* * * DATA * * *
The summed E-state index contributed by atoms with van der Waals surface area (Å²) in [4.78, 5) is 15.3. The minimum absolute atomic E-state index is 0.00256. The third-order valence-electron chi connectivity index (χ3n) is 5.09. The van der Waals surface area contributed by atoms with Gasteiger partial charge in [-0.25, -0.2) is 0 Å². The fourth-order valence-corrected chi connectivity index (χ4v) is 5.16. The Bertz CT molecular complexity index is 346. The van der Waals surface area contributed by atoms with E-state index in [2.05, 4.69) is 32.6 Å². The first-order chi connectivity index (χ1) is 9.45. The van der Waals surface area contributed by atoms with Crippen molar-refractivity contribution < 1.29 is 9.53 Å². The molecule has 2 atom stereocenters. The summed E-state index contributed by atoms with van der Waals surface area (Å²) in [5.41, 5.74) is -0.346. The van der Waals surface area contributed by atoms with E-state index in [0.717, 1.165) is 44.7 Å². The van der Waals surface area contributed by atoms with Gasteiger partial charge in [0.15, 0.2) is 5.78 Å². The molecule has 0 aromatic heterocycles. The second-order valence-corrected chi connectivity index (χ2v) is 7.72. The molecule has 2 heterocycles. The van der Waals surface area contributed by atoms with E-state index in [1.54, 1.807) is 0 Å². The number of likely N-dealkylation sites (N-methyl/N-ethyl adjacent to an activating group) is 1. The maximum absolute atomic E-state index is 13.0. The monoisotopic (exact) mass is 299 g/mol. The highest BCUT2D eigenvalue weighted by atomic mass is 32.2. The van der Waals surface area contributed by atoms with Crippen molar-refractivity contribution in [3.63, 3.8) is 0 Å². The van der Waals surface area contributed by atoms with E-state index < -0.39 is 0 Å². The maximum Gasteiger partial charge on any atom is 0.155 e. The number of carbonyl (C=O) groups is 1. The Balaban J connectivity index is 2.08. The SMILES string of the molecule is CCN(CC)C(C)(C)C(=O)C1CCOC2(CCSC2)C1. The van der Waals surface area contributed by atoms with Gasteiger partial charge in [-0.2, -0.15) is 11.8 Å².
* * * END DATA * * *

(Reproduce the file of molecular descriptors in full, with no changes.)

The summed E-state index contributed by atoms with van der Waals surface area (Å²) in [4.78, 5) is 15.3. The minimum absolute atomic E-state index is 0.00256. The third-order valence-electron chi connectivity index (χ3n) is 5.09. The van der Waals surface area contributed by atoms with Gasteiger partial charge in [-0.25, -0.2) is 0 Å². The fourth-order valence-corrected chi connectivity index (χ4v) is 5.16. The Bertz CT molecular complexity index is 346. The van der Waals surface area contributed by atoms with E-state index in [2.05, 4.69) is 32.6 Å². The first-order chi connectivity index (χ1) is 9.45. The van der Waals surface area contributed by atoms with Crippen molar-refractivity contribution < 1.29 is 9.53 Å². The molecule has 2 atom stereocenters. The summed E-state index contributed by atoms with van der Waals surface area (Å²) in [5.41, 5.74) is -0.346. The van der Waals surface area contributed by atoms with E-state index in [0.717, 1.165) is 44.7 Å². The van der Waals surface area contributed by atoms with Gasteiger partial charge in [0.15, 0.2) is 5.78 Å². The molecule has 0 aromatic heterocycles. The second-order valence-corrected chi connectivity index (χ2v) is 7.72. The molecule has 2 heterocycles. The van der Waals surface area contributed by atoms with E-state index in [1.54, 1.807) is 0 Å². The number of likely N-dealkylation sites (N-methyl/N-ethyl adjacent to an activating group) is 1. The maximum absolute atomic E-state index is 13.0. The monoisotopic (exact) mass is 299 g/mol. The highest BCUT2D eigenvalue weighted by atomic mass is 32.2. The van der Waals surface area contributed by atoms with Crippen molar-refractivity contribution in [3.63, 3.8) is 0 Å². The van der Waals surface area contributed by atoms with E-state index < -0.39 is 0 Å². The maximum Gasteiger partial charge on any atom is 0.155 e. The number of carbonyl (C=O) groups is 1. The Balaban J connectivity index is 2.08. The SMILES string of the molecule is CCN(CC)C(C)(C)C(=O)C1CCOC2(CCSC2)C1. The van der Waals surface area contributed by atoms with Gasteiger partial charge in [-0.2, -0.15) is 11.8 Å².